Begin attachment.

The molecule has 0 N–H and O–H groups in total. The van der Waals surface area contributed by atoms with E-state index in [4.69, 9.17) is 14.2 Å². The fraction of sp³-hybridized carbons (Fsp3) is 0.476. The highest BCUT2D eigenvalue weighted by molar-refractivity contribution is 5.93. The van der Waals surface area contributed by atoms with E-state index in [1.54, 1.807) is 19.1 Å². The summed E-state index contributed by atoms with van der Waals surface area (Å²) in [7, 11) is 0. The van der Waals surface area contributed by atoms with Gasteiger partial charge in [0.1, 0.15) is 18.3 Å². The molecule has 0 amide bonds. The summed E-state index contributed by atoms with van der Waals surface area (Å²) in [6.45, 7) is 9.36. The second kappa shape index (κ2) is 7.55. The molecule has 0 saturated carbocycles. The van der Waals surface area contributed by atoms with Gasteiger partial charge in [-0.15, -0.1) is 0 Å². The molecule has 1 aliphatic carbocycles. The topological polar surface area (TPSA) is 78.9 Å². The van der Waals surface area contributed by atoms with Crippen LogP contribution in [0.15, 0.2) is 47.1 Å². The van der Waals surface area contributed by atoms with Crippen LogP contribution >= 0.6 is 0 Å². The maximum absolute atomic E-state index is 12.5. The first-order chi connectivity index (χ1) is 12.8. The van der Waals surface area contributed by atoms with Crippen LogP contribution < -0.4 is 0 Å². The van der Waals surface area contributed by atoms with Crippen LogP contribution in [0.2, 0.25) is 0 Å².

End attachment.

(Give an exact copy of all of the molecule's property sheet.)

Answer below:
The molecule has 0 N–H and O–H groups in total. The van der Waals surface area contributed by atoms with E-state index in [4.69, 9.17) is 14.2 Å². The fraction of sp³-hybridized carbons (Fsp3) is 0.476. The highest BCUT2D eigenvalue weighted by molar-refractivity contribution is 5.93. The van der Waals surface area contributed by atoms with E-state index in [1.54, 1.807) is 19.1 Å². The summed E-state index contributed by atoms with van der Waals surface area (Å²) in [7, 11) is 0. The van der Waals surface area contributed by atoms with Gasteiger partial charge in [0.1, 0.15) is 18.3 Å². The molecule has 0 amide bonds. The summed E-state index contributed by atoms with van der Waals surface area (Å²) in [6.45, 7) is 9.36. The second kappa shape index (κ2) is 7.55. The molecule has 0 saturated carbocycles. The van der Waals surface area contributed by atoms with Gasteiger partial charge in [-0.15, -0.1) is 0 Å². The molecule has 1 aliphatic carbocycles. The topological polar surface area (TPSA) is 78.9 Å². The van der Waals surface area contributed by atoms with Crippen LogP contribution in [0.15, 0.2) is 47.1 Å². The van der Waals surface area contributed by atoms with Crippen LogP contribution >= 0.6 is 0 Å². The maximum absolute atomic E-state index is 12.5. The first-order chi connectivity index (χ1) is 12.8. The van der Waals surface area contributed by atoms with Crippen LogP contribution < -0.4 is 0 Å². The van der Waals surface area contributed by atoms with Crippen LogP contribution in [0.2, 0.25) is 0 Å².